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This, the second report on economic and social cohesion in the European Union, pulls together a large amount of information, which is the product of considerable work carried out by the European Commission services on developments and prospects. With my colleagues, Anna Diamantopoulou and Franz Fischler, I hope that you will find it useful.

The first report on cohesion, published by the Commission in 1996, laid the basis for a thorough reform of EU regional policy. This was then formalised in Agenda 2000 and entered into force last year.

The aim of this second report is no less important. It represents the very first analysis of the situation in the present Member States and regions in relation to economic and social cohesion and how this can be expected to change after enlargement.

It also represents a solid basis for discussing the form which regional policy will take in an enlarged Union. The need for regional policy will not disappear with enlargement. On the contrary, given the resultant widening of social and economic disparities, there will be additional justification for EU intervention, based on the same principles and with the same ambition for both the existing and future Member States.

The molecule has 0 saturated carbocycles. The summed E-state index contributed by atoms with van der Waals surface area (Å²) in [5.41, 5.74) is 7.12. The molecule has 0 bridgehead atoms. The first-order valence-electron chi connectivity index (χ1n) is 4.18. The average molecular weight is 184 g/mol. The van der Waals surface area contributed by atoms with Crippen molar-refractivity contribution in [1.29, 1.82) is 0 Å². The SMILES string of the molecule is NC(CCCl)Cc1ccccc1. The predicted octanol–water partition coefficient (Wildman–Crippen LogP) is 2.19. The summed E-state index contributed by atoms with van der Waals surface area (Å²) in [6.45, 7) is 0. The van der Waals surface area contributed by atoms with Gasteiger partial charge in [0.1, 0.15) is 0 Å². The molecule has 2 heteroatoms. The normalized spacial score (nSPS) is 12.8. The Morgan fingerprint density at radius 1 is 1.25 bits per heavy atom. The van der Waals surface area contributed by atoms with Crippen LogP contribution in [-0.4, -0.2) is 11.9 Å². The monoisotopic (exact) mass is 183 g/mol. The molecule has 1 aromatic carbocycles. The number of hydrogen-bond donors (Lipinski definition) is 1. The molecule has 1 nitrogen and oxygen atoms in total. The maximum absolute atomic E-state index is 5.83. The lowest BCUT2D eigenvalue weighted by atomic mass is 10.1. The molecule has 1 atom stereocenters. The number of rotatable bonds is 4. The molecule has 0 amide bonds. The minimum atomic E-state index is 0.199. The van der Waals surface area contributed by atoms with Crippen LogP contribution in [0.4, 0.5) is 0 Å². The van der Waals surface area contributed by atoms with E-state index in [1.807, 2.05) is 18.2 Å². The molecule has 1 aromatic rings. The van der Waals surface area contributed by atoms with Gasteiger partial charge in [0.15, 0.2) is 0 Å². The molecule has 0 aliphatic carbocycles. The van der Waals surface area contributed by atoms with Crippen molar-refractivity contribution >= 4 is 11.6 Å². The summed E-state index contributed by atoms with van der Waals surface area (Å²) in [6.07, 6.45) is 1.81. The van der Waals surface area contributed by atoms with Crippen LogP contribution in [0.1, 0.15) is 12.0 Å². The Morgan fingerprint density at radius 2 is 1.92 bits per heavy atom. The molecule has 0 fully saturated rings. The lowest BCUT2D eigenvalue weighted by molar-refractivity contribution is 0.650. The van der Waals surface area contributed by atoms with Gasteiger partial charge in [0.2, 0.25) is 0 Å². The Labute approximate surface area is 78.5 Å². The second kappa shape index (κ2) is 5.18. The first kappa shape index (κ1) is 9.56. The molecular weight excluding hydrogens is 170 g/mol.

At this stage, the report does not, of course, attempt to draw any firm conclusions on the shape of cohesion policy after 2006. Instead, its aim is to open a debate and to suggest clear and detailed proposals and options which need to be considered.

The report also sets out the European Commission's priorities to be addressed in this major discussion of solidarity and cohesion in an enlarged Union. In launching it, we have three principles:

  • first, that cohesion policy retains credibility with the appropriate means at its disposal for tackling the unprecedented scale of the challenges which it will face;
  • secondly, that it becomes more visible, that it brings home to citizens in the larger Union the meaning of cohesion while meeting their expectations, directly or indirectly.
  • thirdly, that the policy is pursued with a clearer vision than in the past of the diversity of the different parts of Europe and their different needs.

To assemble 500 million people in a united Europe - but not a uniform Europe - represents a tremendous opportunity. Europe must, however, equip itself with a policy capable of maintaining cohesion in this context and of bringing genuine added value to the resolution of the most serious problems. To achieve this, cohesion policy needs not only a new dimension but also a new direction. This report is intended to provide a practical and objective contribution to launching a wide-ranging debate on this subject.


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